Ajvar (pronounced eye-var) has always been my favorite among all the jar-packed goodies. It is a traditional Croatian roasted pepper mixture, sometimes referred to as a vegetarian caviar. It’s actually typical for the cuisine of the entire Balkan area. Don’t confuse ajvar with pindjur, which contains more eggplant and tomato and is more of a relish. The type of pepper used for ajvar is called roga, meaning horned — it is large, red, horn-shaped, with thick flesh and relatively easy to peel. It typically ripens in late September.
However, you can use any other type of pepper, the colour doesn’t make a difference in taste, but it will result in a different colour of the spread. Also, eggplants are used to balance the sugary taste of peppers with their bitter-sweet flavor. You can make ajvar sweet or very hot. Eventhough its smoky flavor is a great match for grilled or roasted meats, especially lamb, there aren’t too many rules when it comes to ajvar, including how you serve it. You can have it as a condiment with grilled fish and meats, added to a sandwich for some oomph, or just slathered on a cracker with a drizzle of olive oil and a crumble or smear of whatever goat or feta cheese you can get your hands on.
The recipe is usually passed down from generation to generation. It is quite a bit of work, but the final outcome is so worth it. Most of the work involves roasting all the eggplants and peppers. The easiest way to do this is to use your BBQ grill. Peppers and eggplants are grilled until they are charred, then the skin is peeled off and the seeds removed. The baked peppers must briefly rest in a closed dish, allow them to cool and allow the flesh to separate from the skin. The peppers are ground in a mill (you can use your blender) and finally, the mush is stewed for a couple of hours in large pots, with added sunflower oil, in order to condense and reduce the water, as well as to enhance later conservation. A lot of recipes call for garlic and onion. Salt and vinegar are added at the end. My mom always adds some chili pepper to make it spicier. You can adjust chili peppers and salt to your taste. Hot ajvar is poured directly into glass jars which are immediately sealed.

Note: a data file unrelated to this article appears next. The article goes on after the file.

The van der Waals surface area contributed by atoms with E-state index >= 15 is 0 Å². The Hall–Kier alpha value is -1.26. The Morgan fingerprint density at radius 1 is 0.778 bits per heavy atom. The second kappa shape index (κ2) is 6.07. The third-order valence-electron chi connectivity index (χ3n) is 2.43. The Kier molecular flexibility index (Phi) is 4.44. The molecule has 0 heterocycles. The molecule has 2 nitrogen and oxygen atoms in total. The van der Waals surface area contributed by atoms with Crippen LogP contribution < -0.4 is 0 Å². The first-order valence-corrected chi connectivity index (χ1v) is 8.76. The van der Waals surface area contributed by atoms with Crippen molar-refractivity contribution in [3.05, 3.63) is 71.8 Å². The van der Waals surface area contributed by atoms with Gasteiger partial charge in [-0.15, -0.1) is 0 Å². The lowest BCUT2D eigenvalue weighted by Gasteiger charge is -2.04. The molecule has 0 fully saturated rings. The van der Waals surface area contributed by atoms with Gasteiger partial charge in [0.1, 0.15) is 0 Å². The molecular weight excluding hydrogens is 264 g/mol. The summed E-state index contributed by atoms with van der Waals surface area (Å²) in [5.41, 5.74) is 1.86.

- 10 kg red peppers
- 2.5 kg eggplant
- 3 or 4 chili peppers
- 800 ml vegetable oil
- 100 ml vinegar
- 4-5 garlic cloves
- 5 tbsp salt
To grill the eggplants, make sure you poke holes with a knife so they don’t explode. Grill them until soft and charred. After the eggplants have cooled off, remove the peel using a knife. If you have cooked them enough, the peel should come off easily. Do the same with peppers. Let cool and remove all the peel and seeds and wash them well.
Place the eggplant in a colander and let any excess water drain off. Do the same with the peppers. This may take about half hour or so.
The next step you can do in small batches, depends how big your food processor is (you can also use the mill), but place some eggplant and pepper, garlic cloves and chili peppers into the food processor and pulse a few times until they are finely chopped.
In a very large pot heat the oil.
Add peppers and eggplant and stir using a wooden spoon. Add salt and vinegar and cook stirring. This will require 3 hours of cooking over low to medium heat, stirring occasionally so that it doesn’t stick to the bottom of the pan.
In the meantime, boil the jars in hot water for about 10 minutes. After that, just before the spread is ready to be canned, place the jars lids off in the oven at 180 F degrees for 10 minutes. Take them out and carefully fill the jars so that there is about an inch left from the top, place the lid onto the rim and twist on the screw band until it’s tight. Place the jars back in the oven and continue baking for another 15 minutes, after which you can turn off the oven, and let them cool in there.